Maple Leaf Rag

Today is the anniversary of the birth of Scott Joplin. In the video clip above we can hear Joplin performing his incredibly successful composition “Maple Leaf Rag” through one of the Pianola rolls he cut in 1916 and 1917. The Allmusic Guide profile of Joplin captures the vicissitudes of his reputation:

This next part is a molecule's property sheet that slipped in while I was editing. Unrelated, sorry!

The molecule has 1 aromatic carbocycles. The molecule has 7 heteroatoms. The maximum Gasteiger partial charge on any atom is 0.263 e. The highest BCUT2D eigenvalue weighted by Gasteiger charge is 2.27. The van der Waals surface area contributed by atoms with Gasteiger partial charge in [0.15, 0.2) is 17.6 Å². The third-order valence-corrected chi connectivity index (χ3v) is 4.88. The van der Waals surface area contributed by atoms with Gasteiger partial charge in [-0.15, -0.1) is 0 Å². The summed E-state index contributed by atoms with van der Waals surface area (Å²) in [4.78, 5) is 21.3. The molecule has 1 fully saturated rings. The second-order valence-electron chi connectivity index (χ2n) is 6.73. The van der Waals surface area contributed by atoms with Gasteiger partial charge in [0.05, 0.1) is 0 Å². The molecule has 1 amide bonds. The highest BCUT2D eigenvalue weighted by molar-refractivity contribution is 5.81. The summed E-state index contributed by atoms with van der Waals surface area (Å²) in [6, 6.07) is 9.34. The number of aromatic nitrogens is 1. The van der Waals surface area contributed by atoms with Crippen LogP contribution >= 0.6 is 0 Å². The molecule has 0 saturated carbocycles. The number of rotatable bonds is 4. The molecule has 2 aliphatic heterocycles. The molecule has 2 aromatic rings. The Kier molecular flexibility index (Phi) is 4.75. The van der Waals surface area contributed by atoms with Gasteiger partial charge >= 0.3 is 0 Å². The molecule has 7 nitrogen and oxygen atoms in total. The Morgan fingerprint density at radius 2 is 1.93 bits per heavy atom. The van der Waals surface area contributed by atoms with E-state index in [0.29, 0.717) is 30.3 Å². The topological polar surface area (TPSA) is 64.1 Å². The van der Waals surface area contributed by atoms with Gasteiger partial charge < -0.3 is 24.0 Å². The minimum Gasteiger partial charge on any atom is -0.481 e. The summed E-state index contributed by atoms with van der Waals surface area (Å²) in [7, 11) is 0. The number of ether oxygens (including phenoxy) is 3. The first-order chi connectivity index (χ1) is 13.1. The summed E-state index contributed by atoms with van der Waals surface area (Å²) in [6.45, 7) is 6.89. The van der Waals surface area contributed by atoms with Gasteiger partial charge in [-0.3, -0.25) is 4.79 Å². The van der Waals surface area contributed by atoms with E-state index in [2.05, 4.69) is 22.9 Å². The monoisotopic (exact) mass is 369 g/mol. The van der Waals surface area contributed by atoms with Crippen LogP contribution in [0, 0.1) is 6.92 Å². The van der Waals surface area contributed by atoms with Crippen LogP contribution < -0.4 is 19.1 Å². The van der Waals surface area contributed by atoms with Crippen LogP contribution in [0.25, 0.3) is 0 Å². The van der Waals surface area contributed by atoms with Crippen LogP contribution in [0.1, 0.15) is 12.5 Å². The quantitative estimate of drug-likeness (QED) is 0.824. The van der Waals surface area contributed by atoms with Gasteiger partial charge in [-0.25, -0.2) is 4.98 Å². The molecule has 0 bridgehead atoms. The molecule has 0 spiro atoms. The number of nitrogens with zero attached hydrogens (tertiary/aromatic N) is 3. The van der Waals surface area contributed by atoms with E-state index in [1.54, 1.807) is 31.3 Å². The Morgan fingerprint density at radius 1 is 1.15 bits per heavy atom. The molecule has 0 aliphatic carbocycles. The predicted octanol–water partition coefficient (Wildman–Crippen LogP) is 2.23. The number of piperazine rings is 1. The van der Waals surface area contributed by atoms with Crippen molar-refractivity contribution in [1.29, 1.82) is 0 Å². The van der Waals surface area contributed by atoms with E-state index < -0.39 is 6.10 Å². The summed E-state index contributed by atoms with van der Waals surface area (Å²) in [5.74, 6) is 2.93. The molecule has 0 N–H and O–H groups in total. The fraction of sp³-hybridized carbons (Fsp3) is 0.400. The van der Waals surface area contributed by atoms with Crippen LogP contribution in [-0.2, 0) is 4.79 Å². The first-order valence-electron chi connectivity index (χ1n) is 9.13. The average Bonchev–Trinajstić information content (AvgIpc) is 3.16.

“Maple Leaf Rag” remained a constant in popular music throughout the Jazz Age, but the better part of Joplin’s work remained unknown until the “ragtime revival” of the early ’70s, during which “Scott Joplin” became a household name and [his opera] Treemonishia was finally staged by the Houston Grand Opera. Although primary sources on Joplin’s music were still extant as late as the late ’40s, today not a single manuscript page in Joplin’s hand still exists and only three photographs of him have survived, along with precious few first-hand quotations. Joplin died in a mental facility convinced that he had failed in his mission to achieve success as an African-American composer of serious music. Were he alive today, Joplin would be astounded to learn that, a century after his work was first printed, he is the most successful African-American composer of serious music that ever lived


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